Dave

Edited By SillyOldDuffer on 14/07/2020 15:02:48

Russell Eberhardt14/07/2020 16:45:26
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2595 forum posts
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Posted by Dave Smith 14 on 14/07/2020 14:33:19:

The other thing is they lighter, you remove mass from the point where you do not not want it. Buckling comes down to stiffness again for a given load which is controlled by the cross section as you say. In my racing days we did as much as we could to take the mass out of the pistons and the little end of conrods.

Dave

Yes. Many years ago I restored a vintage sports racing car that had the OHV push rods originally produced by a knitting needle manufacturer as they were experienced in making fish bellied rods!

Russell

DrDave14/07/2020 17:27:45
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43 photos

Two loads are of interest: compression due to steam pressure and accelerating the piston, etc. And transverse loads due to the mass of the con rod being accelerated up and down by the crankpin. So a classical pin ended strut with compression and transverse load.

The transverse load gives a bending moment in the rod, zero at both ends and maximum, not in the middle, but offset more towards the crank pin. Hence con rods normally being an I-beam (or H-beam on some car engines), often tapering towards the little end. For the loco rods, I dare say that asthetics and ease of machining dominate the design.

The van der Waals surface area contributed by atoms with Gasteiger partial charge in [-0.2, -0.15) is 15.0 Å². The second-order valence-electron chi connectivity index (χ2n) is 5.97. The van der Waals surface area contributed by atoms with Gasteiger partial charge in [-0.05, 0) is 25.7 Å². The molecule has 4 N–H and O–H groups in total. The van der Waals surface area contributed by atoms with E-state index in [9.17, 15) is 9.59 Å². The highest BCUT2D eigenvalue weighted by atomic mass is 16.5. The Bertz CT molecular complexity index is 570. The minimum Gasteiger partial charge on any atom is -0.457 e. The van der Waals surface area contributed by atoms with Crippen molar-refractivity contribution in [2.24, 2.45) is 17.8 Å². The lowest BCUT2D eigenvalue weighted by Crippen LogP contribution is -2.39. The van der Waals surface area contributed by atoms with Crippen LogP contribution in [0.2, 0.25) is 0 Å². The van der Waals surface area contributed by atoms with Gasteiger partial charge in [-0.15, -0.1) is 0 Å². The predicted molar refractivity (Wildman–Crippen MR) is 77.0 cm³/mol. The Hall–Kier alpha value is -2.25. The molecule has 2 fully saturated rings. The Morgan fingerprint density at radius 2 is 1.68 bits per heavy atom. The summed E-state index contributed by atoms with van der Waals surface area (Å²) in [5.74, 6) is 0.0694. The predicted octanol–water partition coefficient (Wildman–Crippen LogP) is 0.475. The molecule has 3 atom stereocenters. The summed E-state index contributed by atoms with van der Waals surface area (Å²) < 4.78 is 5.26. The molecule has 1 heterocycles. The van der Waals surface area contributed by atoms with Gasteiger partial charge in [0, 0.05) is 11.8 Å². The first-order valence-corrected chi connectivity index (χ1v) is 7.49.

Dave

DrDave14/07/2020 17:33:18
203 forum posts
43 photos

c99d2a10-c951-4eab-8d5f-fbbd947588bd.jpeg
To answer SoD, this is what happens when you let a Stress Engineer loose with a conrod...

Ref. http://www.formula1-dictionary.net/engine.html

JA14/07/2020 17:38:28
936 forum posts
51 photos

Considering railway locomotives, the connecting rods are long and thin compared with most IC engines (that is really stating the obvious). They are subjected to a number of loads, compression and tension along the rod and their own weight. At speed this weight (remember, equals mass x acceleration and acceleration increases with speed) may be very high. The rod would be a simply supported beam with a continuous load with the maximum deflection would half way along it. The deflection can be reduced by increasing its second moment of area (that is B x D^3 where D is the thickness of the rod in plane of motion and B is the thickness across the rod). Considering the mass of the rod is B x D (per unit length) thickening the rod where it is going to deflect the most has a major effect on the stiffness.

IC engine rods are rather different, because they are short, but I believe most fail in bending close to the little end.

I am sorry if the above is rambling.

JA

Edited By JA on 14/07/2020 17:40:53

DrDave14/07/2020 18:53:15
203 forum posts
43 photos

I missed the obvious: tensile loads at the ends of a connecting rod will want to be in the outer fibres to align with the lugs. So you have two driving criteria. Buckling gives a I- beam that is fattest somewhere between the crankpin & centre of the rod, and tension requires the ends to be the same size as the lugs. Fair it all together & you get the average conrod.

As an aside, the title of the thread is interesting. Over thirty-something years, I have worked with scores of Stressmen, but I only recall two Stresswomen.